PRECLINICAL STUDY: FULL ARTICLE: Effects of fatty acid amide hydrolase inhibition on neuronal responses to nicotine, cocaine and morphine in the nucleus accumbens shell and ventral tegmental area: involvement of PPAR-, nuclear receptors

    ADDICTION BIOLOGY, Issue 3 2010
    Antonio Luchicchi
    ABSTRACT The endocannabinoid system regulates neurotransmission in brain regions relevant to neurobiological and behavioral actions of addicting drugs. We recently demonstrated that inhibition by URB597 of fatty acid amide hydrolase (FAAH), the main enzyme that degrades the endogenous cannabinoid N-acylethanolamine (NAE) anandamide and the endogenous non-cannabinoid NAEs oleoylethanolamide and palmitoylethanolamide, blocks nicotine-induced excitation of ventral tegmental area (VTA) dopamine (DA) neurons and DA release in the shell of the nucleus accumbens (ShNAc), as well as nicotine-induced drug self-administration, conditioned place preference and relapse in rats. Here, we studied whether effects of FAAH inhibition on nicotine-induced changes in activity of VTA DA neurons were specific for nicotine or extended to two drugs of abuse acting through different mechanisms, cocaine and morphine. We also evaluated whether FAAH inhibition affects nicotine-, cocaine- or morphine-induced actions in the ShNAc. Experiments involved single-unit electrophysiological recordings from DA neurons in the VTA and medium spiny neurons in the ShNAc in anesthetized rats. We found that URB597 blocked effects of nicotine and cocaine in the ShNAc through activation of both surface cannabinoid CB1-receptors and alpha-type peroxisome proliferator-activated nuclear receptor. URB597 did not alter the effects of either cocaine or morphine on VTA DA neurons. These results show that the blockade of nicotine-induced excitation of VTA DA neurons, which we previously described, is selective for nicotine and indicate novel mechanisms recruited to regulate the effects of addicting drugs within the ShNAc of the brain reward system. [source]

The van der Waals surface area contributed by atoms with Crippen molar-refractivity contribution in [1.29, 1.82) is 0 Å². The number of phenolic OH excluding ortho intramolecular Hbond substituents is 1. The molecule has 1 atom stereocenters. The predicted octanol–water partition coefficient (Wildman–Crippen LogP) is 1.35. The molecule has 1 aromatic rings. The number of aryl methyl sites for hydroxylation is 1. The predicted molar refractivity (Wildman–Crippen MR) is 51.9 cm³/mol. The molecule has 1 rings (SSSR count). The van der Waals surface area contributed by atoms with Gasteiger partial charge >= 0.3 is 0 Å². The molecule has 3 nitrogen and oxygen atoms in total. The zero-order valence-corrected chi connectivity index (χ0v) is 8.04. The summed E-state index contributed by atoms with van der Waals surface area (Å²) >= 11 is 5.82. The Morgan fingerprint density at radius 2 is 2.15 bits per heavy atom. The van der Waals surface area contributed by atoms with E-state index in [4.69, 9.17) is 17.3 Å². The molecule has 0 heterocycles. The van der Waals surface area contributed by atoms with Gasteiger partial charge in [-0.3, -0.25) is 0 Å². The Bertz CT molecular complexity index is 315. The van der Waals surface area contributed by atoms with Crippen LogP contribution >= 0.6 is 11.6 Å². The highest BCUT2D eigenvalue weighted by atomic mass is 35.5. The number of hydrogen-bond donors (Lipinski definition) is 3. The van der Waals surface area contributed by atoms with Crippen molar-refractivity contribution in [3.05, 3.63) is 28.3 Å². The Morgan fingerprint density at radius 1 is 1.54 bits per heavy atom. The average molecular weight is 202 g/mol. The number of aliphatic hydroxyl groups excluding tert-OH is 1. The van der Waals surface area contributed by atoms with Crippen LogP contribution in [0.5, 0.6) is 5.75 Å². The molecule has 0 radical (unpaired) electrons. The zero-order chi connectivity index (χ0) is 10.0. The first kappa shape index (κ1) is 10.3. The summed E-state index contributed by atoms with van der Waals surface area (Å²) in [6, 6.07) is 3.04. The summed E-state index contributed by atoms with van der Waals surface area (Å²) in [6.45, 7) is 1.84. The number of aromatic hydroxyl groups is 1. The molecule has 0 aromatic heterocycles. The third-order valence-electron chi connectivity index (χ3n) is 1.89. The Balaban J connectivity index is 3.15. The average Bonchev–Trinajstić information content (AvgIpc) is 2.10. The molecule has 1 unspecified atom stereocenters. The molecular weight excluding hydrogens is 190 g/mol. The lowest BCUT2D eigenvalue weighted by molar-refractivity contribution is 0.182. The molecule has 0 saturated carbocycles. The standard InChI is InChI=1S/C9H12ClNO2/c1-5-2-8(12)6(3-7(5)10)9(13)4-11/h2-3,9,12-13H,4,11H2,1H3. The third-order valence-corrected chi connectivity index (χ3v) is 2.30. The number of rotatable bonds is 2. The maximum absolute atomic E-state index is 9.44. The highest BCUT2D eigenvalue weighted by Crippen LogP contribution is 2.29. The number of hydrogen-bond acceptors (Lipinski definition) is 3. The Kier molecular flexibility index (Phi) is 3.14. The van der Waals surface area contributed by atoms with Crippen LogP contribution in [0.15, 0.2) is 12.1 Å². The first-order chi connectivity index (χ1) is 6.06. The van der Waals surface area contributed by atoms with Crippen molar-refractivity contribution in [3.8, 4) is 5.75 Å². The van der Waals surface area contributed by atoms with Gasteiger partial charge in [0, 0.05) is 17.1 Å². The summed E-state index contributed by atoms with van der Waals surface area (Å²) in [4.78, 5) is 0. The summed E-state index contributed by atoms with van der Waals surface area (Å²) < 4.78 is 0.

PRECLINICAL STUDY: FULL ARTICLE: Tolerance to 3,4-methylenedioxymethamphetamine is associated with impaired serotonin release

    ADDICTION BIOLOGY, Issue 3 2010
    Karen Jones
    ABSTRACT Tolerance to the behavioural effects of 3,4-methylenedioxymethamphetamine (MDMA) following high dose exposure has been attributed to alterations in serotonergic systems. The present study aimed to determine whether decreased 5-HT release and/or 5-HT2A/C receptor desensitization might play a role in tolerance by measuring the response to selective ligands following MDMA exposure. To this end, the latency to nose poke and emerge from a hide box to an open field arena following administration of various ligands to MDMA pre-treated and control rats was measured. Acute exposure to MDMA (0.0,3.3 mg/kg), the 5-HT releasing stimulant fenfluramine (0.0,2.0 mg/kg) and the 5-HT2 receptor agonist m-CPP (0.0,1.25 mg/kg) increased nose poke and emergence latency. Following administration of doses that produce 5-HT2A receptor-mediated behaviours, the 5-HT2 receptor agonist (±)-1-(2,5-dimethoxy-4-iodophenyl)-2-aminopropane failed to alter nose poke and emergence latency, suggesting a limited role of this receptor subtype in these behaviours. Activation of 5-HT2C receptors was implicated in the behavioural response to both MDMA and m-CPP since the increased emergence latency was dose-dependently attenuated by pre-treatment with the selective 5-HT2C receptor antagonist RS102221 (0.0,1.0 mg/kg). Tolerance to the behavioural effect of MDMA and fenfluramine but not m-CPP was produced by prior exposure to MDMA (10 mg/kg administered at two-hour intervals, total 40 mg/kg), and tissue levels of 5-HT and 5-HIAA were decreased. These findings suggest that tolerance to the increased nose poke and emergence latency produced by MDMA is due to impaired 5-HT release. [source]